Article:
Black History

This Black History Month
I have seen too much sorrow. Been reminded
too many times of tragedy, seen too much
black blood spilt in old grainy videos. It’s seemed
like we’ve turned victims
into figureheads. Made mascots out of martyrs. Sent
sacrifices strolling down red carpets. I’m tired
of treating tears and tragedy like they’re all we have to remember.
This Black History Month
I dreamed beyond the struggle. But I think
you’d need an oracle to see that far
past all the work we have left to do.
So the best I could do was
cobble these memories into something resembling
a vision. But close your eyes.
It looked like my father and his sister dancing to
Parliament after Christmas dinner. Their father
has spent months in a hospital just a few miles away, but
their smile lines still deepen in the same places their
eyes spent the morning crying. It smelled like
stories. My great-grandmother’s cooking, a fable
retold so many times I can practically taste her fried chicken. If I did,
I think it would taste like the last hug my grandmother ever gave me. It was
hard for her to walk, but she still
squeezed me tight enough that I’ll never feel her
let me go. It smelled like my aunt
whose perfume always reminds me of
relatives I’ve never seen, family trees she’s learned to recite from memory.
It sounded like my
great-aunt’s laughter, crackling through her
vocal cords like sandpaper. It makes you question
how the harshest sounds on earth are also the most joyous.
Three generations of mothers, daughters, and sisters reminding me that
black love is both the unstoppable force and the immovable object.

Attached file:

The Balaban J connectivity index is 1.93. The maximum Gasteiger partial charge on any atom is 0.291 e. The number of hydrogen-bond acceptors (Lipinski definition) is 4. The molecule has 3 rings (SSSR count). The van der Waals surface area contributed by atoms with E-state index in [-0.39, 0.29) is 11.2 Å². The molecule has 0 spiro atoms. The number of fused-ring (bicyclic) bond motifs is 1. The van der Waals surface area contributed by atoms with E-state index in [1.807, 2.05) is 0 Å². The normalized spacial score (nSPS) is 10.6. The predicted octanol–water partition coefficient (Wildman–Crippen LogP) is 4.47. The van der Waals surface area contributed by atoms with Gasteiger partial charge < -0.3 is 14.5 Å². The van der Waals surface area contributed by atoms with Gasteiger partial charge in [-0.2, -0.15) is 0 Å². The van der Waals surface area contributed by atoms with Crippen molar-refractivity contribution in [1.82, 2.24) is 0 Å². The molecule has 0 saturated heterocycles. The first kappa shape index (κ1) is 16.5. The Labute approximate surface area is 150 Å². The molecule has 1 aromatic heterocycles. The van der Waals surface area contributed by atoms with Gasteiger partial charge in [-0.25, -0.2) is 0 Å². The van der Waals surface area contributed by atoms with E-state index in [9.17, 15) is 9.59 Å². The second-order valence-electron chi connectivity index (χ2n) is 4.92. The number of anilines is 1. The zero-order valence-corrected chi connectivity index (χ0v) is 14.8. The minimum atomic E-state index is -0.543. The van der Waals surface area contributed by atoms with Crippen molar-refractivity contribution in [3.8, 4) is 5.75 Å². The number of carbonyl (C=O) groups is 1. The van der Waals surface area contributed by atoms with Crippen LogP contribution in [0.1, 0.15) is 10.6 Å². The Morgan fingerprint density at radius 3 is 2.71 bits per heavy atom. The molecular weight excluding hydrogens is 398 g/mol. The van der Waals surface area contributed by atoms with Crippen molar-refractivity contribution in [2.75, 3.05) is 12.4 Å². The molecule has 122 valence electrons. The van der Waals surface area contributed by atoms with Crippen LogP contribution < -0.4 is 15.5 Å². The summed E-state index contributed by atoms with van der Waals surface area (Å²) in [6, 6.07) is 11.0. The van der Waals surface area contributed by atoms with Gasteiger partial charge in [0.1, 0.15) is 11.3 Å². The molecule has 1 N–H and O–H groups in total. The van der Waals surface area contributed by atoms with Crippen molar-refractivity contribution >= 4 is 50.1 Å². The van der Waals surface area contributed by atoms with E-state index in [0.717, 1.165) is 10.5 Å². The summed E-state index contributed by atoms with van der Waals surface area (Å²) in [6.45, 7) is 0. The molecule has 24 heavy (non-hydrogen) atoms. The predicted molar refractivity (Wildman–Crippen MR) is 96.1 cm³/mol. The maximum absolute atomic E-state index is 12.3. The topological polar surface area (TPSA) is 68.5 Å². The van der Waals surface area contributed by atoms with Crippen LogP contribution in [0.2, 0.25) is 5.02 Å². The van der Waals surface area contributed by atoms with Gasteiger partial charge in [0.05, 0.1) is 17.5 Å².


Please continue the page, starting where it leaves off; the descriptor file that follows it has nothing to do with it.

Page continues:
It will reach you wherever you are, and it will never stop letting you know
you’re home. We have weathered
so much pain that we have learned to call it beautiful. From my 
great-uncle, forced to flee the south as a 12-year-old boy after accidentally            running into
a white man on his bicycle, we have learned
that home isn’t a place in space but just the
place where you can keep your family safe. From my grandmother
I have learned love. From my cousins
I have learned laughter. I have my uncle’s pen, my aunt’s soul, my uncle’s              heart, my aunt’s grin.
And I’m told I have my father’s voice. So understand
that it’s not just me speaking to you today, but
my whole family chanting through my lips
Ain’t we black? Ain’t we history? Ain’t we beautiful? Ain’t we excellence?
Ain’t we heritage, ancestry? Ain’t we the future, ain’t we tomorrow?
Ain’t we the product of everything
that’s tried to keep us down and failed?
Ain’t we the beauty in the struggle, the joy in the hardship, the
fire that burns through generations? Ain’t that black history?
Ain’t it beautiful?

From Poems from the 2023 National Student Poets © 2023 Alliance for Young Artists & Writers. Used with the permission of the publisher.